Scott Morgan is a multi-award-winning journalist and editor based out of Texas. During his 11 years as a newspaper journalist, he wrote more than 4,000 published pieces. He’s been recognized for his work since 2001, and his creative writing continues to win acclaim from readers and fellow writers alike. He is also a creative writing teacher and the author of several books, from short fiction to written works about writing. Related Articles Demand Propels Home Prices Upward 2 days ago Congressional Republicans, on the four-year anniversary of the Dodd-Frank Act, fired out at the controversial legislation, saying that the act’s purported purpose to end the government’s “too big to fail” policy has itself failed.On Monday, the House Financial Services Committee released a 100-page report titled “Failing to End ‘Too Big to Fail:’ An Assessment of the Dodd-Frank Act Four Years Later,” which asserts that the act perpetuates a dangerous policy of bailing out lenders that fleece American taxpayers, under the presumption that not bailing them out would make matters far worse. GOP leaders say that Dodd-Frank was supposed to put an end to this perspective, but instead makes sure it continues.“In no way, shape or form does the Dodd-Frank Act end ‘too big to fail,’” said Jeb Hensarling (R-Texas), chairman of the committee. “Instead, Dodd-Frank actually enshrines ‘too big to fail’ into law.”The report calls the Financial Stability Oversight Council, created to manage the administration of Dodd-Frank, “unwieldy,” and states that the FSOC has failed to live up to its statutory mission to identify and mitigate systemic risk. The report also says that while the Office of Financial Research has made some progress in its mission to collect financial data to identify systemic risks, its progress has been hampered by poor data collection efforts that risk “imposing substantial costs in return for speculative benefits.”More to the point of its title, the report asserts that proponents of Dodd-Frank have never offered an adequate, concrete explanation of how the orderly liquidation authority ‒‒ which provides a process to quickly and efficiently liquidate a large, complex financial company that is close to failing ‒‒ would actually end bailouts. The FDIC’s strategy for implementing “single point of entry” provisions outlined in Title II of Dodd-Frank is, according to Republicans “a recipe for future AIG-style bailouts.”“Contrary to the claims of its proponents, Dodd-Frank leaves taxpayers exposed to the costs of resolving large, complex financial institutions,” the report states. Hensarling says that Dodd-Frank “misses some obvious problems and creates new ones,” especially where government-sponsored enterprises such as Fannie Mae and Freddie Mac are concerned. “Firms designated as ‘financial market utilities under Dodd-Frank,” the report states, are the next generation of GSEs.”Moreover, Republicans charge, regulatory requirements imposed under Dodd-Frank create compliance burdens that distort the free market by making it harder for small-to-medium-sized financial institutions to compete with larger firms, further entrenching “too big to fail.”While Republicans on the Financial Services Committee plan to introduce legislation “to repeal Dodd-Frank’s bailout fund and take other steps to end ‘too big to fail’ once and for all,” according to Hensarling, the act’s latter architect, Barney Frank, former Massachusetts Representative and FSC chairman, will testify at a congressional hearing on Wednesday to assess the impact of the Dodd-Frank Act four years later.Republicans are doubtlessly less than enthusiastic about what Frank may have to say and make no effort to hide their distaste for what they consider a cumbersome piece of legislation. “Rather than institute market discipline and a clear rules-based regime, four years later,” said Oversight and Investigations Subcommittee Chairman Patrick McHenry, “Dodd-Frank’s failed policies have only worsened the risks within the financial system and recklessly handed financial regulators a blank check for taxpayer-funded bailouts.” Tagged with: Barney Frank Dodd-Frank Reform Act Jeb Hensarling Subscribe Barney Frank Dodd-Frank Reform Act Jeb Hensarling 2014-07-21 Scott Morgan Servicers Navigate the Post-Pandemic World 2 days ago Data Provider Black Knight to Acquire Top of Mind 2 days ago Servicers Navigate the Post-Pandemic World 2 days ago Share Save Republicans Release Report Assessing Dodd-Frank in Daily Dose, Featured, Government, Headlines, News Demand Propels Home Prices Upward 2 days ago Governmental Measures Target Expanded Access to Affordable Housing 2 days ago Governmental Measures Target Expanded Access to Affordable Housing 2 days ago Print This Post The Best Markets For Residential Property Investors 2 days ago July 21, 2014 1,907 Views The Best Markets For Residential Property Investors 2 days ago The Week Ahead: Nearing the Forbearance Exit 2 days ago About Author: Scott Morgan Previous: RMBS Liquidations Increase for the First Time in Almost Two Years Next: Regulators Take Possession of Georgia Bank Home / Daily Dose / Republicans Release Report Assessing Dodd-Frank Data Provider Black Knight to Acquire Top of Mind 2 days ago Sign up for DS News Daily
Students have formed planning task forces as part of the next step in creating a house for USC’s black student community.On Oct. 28, the Undergraduate Student Government passed the “Space for Students of Color” resolution, which laid the groundwork to create a house to serve as a designated place for USC’s black students. To advance the project, the Diversity Affairs committee held a meeting on Nov. 20 to create and recruit students to one of four task forces, each with a unique goal in developing the house and the program. The four task forces are: funding/real estate, communications (which includes social media and public relations), education and logistics.Work in progress · The Diversity Affairs committee, a division of Undergraduate Student Government, organized students into four task forces to develop the Black House project in a meeting on Nov. 20. – Kristen Zung | Daily TrojanFor the student leaders on each task force, all signs point towards a project that is organized, has a cohesive vision and is moving forward.The funding and real estate task force is chaired by Skylar Dunn, co-director of diversity affairs for USG, and Ama Amoafo-Yeboah, executive director of Program Board. For Dunn, the challenges of finding an investor are difficult but not insurmountable.“That’s probably the hardest of the four [task forces],” said Dunn, a senior majoring in business administration. “Money and property are the two hardest things to come by in L.A.”The funding task force aims to work with the other three to develop a plan to reach out to investors and educate them on both the mission and vision for the house. Dunn says despite the challenges, after a Daily Trojan article on the project that ran earlier this month, investors reached out to the student leaders wanting to help.“Investors love the idea and the vision that we have — they’ve actually reached out to us,” he said. “[Daily Trojan writer] Jordyn Holman put out a story 2-3 weeks ago, [and] we received an email from an alum who was really impressed with what we were doing and he really wanted to help us out.”Amoafo-Yeboah, a senior majoring in psychology, said the team hopes to carry that momentum into broader cooperation with the Black Alumni Association, an alliance she called “crucial.”“We want to make it clear that their main focus is and always will be scholarships,” she said of the Association’s main goal: providing scholarships to black students attending USC. “But that doesn’t mean that individuals who are donating for scholarships can’t donate for this as well.”The communications task force is led by Maddie Lees, a USG Residential Senator, and Rini Sampath, USG Vice President. Lees described the role of the task force as communicating a broader message to the community of the need for more diversity and inclusiveness on campus.“We want to reinforce the point that this is a stepping stone for other groups on campus who don’t feel comfortable or who feel marginalized,” she said.Levi Powell, co-director of Diversity Affairs with Dunn, stressed the importance of the task force in overcoming the project’s early challenges.“The task force will make sure the ideas and visions for the house are streamlined,” Powell said. “One of the hardest things we had to deal with was communicating the idea to everyone and make sure they understand our vision for this house and this space.”The education task force, also chaired by Amoafo-Yeboah, will focus on programming and adopting successful ideas of existing campus institutions, such as the East Asian studies room in Doheny Library, and making those ideas useful for the needs of the project. The fourth and final committee, logistics and vision, is focused on developing a name and mission statement for the house and a logistical plan for the physical space. The task force is chaired by Powell and Casey Ellis, the co-director of the Black Student Assembly.Powell stressed the need to name the house something that embodies the project’s mission, rather than just the current informal name, “the Black House.”“We don’t want it to be named, ‘the Black House,’” he said. “We are modeling our naming process off of Brown University’s project, which is called the Harambee house, which is Swahili for ‘togetherness.’ Some things we want to incorporate into our name are unity, togetherness, community and family.”The student leaders plan to select assistant directors for the task force in the coming week. Each task force will submit progress reports by the last week of January, and Amoafo-Yeboah said a first draft of the business plan and proposal will be completed by the first week of February. Though the original goal for completion was between two and four years, Dunn said a more realistic expectation was between five and 10.“We have to buy property, do all the refurbishments to the house, figure out a sustainability model to keep the house running, and have to have the university as well as alumni support to set all of this up,” he said. “We don’t want to rush this; we want to have patience and wait it out in order to get that big dream that we want.”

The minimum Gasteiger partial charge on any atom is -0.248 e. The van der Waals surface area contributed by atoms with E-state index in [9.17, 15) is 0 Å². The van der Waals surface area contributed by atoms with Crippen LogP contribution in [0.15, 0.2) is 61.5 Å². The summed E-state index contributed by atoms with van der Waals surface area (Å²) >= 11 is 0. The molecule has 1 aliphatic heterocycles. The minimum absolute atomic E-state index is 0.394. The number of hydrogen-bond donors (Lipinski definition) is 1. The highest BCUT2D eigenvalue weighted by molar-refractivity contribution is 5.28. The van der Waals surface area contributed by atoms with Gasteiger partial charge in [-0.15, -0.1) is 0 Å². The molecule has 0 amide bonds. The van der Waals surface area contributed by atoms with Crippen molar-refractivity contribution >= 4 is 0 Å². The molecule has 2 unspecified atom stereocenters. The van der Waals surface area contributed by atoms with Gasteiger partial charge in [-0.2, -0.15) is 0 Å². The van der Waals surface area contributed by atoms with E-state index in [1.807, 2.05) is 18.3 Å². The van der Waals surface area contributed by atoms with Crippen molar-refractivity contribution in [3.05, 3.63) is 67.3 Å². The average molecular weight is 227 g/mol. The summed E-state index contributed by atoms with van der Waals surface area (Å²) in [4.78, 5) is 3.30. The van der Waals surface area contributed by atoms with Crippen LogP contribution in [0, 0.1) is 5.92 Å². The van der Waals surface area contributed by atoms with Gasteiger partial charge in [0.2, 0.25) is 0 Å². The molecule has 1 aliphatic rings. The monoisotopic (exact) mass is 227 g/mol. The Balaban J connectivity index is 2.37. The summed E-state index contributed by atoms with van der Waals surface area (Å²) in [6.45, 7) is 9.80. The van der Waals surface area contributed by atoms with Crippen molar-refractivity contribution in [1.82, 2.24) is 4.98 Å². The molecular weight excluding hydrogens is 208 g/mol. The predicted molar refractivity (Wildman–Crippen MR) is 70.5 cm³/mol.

“We’ve got journalism in the blood,” Murdoch said in a recent interview. “I’ve tried very hard to imbue my own children with the same thing. It carries special responsibilities.” His hope is that the Bancrofts will at least agree to hear him out, and possibly meet him and his grown children. Murdoch is in frequent contact with his children – just as he seems to be with each outpost of his business – and has discussed his ambitions for Dow Jones with them. Parlor game Current and former company executives have speculated that if the News Corp. is successful in acquiring Dow Jones, it could set the stage for either Lachlan, 35, or his brother James, 34 – or both – to return to the company in senior roles, a new wrinkle in the continuing parlor game. After Lachlan left, Murdoch said he hoped his son would return to the company one day. A person close to News Corp. said Rupert mentioned the possibility of bringing James back to headquarters when laying the groundwork for a Dow Jones bid last year. Two people close to James, however, said he was committed to running the British pay-television service BSkyB and had no immediate plans to move to the United States. Neil Chenoweth, a journalist with The Australian Financial Review who wrote a biography of Murdoch in 2002, said, “The children have always been very close to each other and to their father.” There’s no question that for Murdoch’s children, particularly the three from his second marriage – Elisabeth, Lachlan and James – media is all in the family. Elisabeth and Lachlan both worked for their father but left the company after clashing with other executives and yearning to strike out on their own. Elisabeth, 38, who is known as Liz, owns a burgeoning television production business in London and is credited with urging her father to buy the U.S. rights to the show that became “American Idol” – which is broadcast on the News Corp.’s Fox network and is the most popular program on television. Lachlan, who grew up at the company’s Australian newspaper arm, is on its board and has begun investing in his own media ventures. And James, chief executive of BSkyB, is considered the most likely Murdoch to succeed their father atop News Corp., a $26 billion conglomerate. Others in the family also play roles. Prudence, 48, Murdoch’s oldest daughter from his first marriage, is married to a senior executive in the company’s Australian newspaper business. And Murdoch’s wife, Wendi, who was born in China, has taken an interest in its ventures there and helped negotiate the introduction of the company’s MySpace Web business with Chinese partners. Elisabeth Murdoch seconded her father’s characterization of how family members were brought up, saying that as children they would read the newspapers around the kitchen table and discuss issues and ideas with him. “It’s about what media can do in terms of empowering individuals and being aspirational and democratizing – that’s what’s always motivated my dad,” she said, adding that criticism that he has taken serious papers like The Times of London down-market after buying them are untrue. “I think it’s nonsense about this dumbing down. He has respected media assets across the board and imbued life into them.” Bound by a trust So far, beyond an initial statement on May 1 that family members controlling 52 percent of Dow Jones voting stock opposed Murdoch’s offer, the Bancrofts have been quietly mulling their intentions. Murdoch made his offer in the belief that some of the three dozen family members who own a stake in the controlling block can be persuaded to come over to his side – particularly since the family has not played a hands-on role in running the company for decades, and professional managers have struggled to translate its world-class journalism into a world-class business. What the News Corp. might look like once Murdoch is no longer at the helm is unknown, but Murdoch’s four older children are bound by a trust to keep the company together for decades, according to people familiar with its terms. “It’s easy for the kids to be united right now,” Chenoweth said, “but give it 10 to 20 years as their interests diverge and the reality of shared power becomes more restricting.” 160Want local news?Sign up for the Localist and stay informed Something went wrong. Please try again.subscribeCongratulations! You’re all set! Last August, a management conference for senior executives of the News Corp. in Pebble Beach featured a range of attention-getting speakers, like Prime Minister Tony Blair, former President Bill Clinton and the rocker-humanitarian Bono. Less noticed was the presence of all six children of Rupert Murdoch, the News Corp.’s billionaire chairman and chief executive. A year earlier, Lachlan Murdoch, the oldest son, left his executive role at his father’s company and moved back to Australia. Around the same time, a dispute over its future control surfaced as Rupert Murdoch tried to have his two young children with his third wife, Wendi Deng, added as equal partners to the Harris Trust, the entity through which the family controls around 30 percent of the company’s shares. The reunion of the far-flung Murdoch clan that weekend was an unspoken sign that a rift in the usually tight-knit family was on the mend. In addition to dining privately one night as a family, Murdoch’s four grown children, all of whom have children of their own, mingled at a tea party for Grace, 5, and Chloe, 3. “We have come through some tough tests,” Rupert’s second daughter, Elisabeth Murdoch, said in an interview last week. “Not only have we come through it intact, we have actually solidified our position as a family – both on a professional level and a private level.” Family under scrutiny The family’s cohesion has been under new scrutiny in the three weeks since the senior Murdoch, 76, offered $5 billion to buy Dow Jones & Co., publisher of The Wall Street Journal. Murdoch has long wanted to add the newspaper, America’s second largest behind USA Today, to his global assemblage of publishing, film, television, satellite and Internet businesses. Murdoch has been making his pitch in a series of letters to members of the Bancroft family, who control 64 percent of Dow Jones voting stock and who have been stewards of the paper for nearly a century. One of his arguments is purely economic – a hard-to-beat 67 percent premium to where Dow Jones stock had traded. But it may take more of Murdoch’s considerable powers of persuasion to convince the Bancroft family that one of the most important institutions in journalism will be in the good hands of another media family for years to come.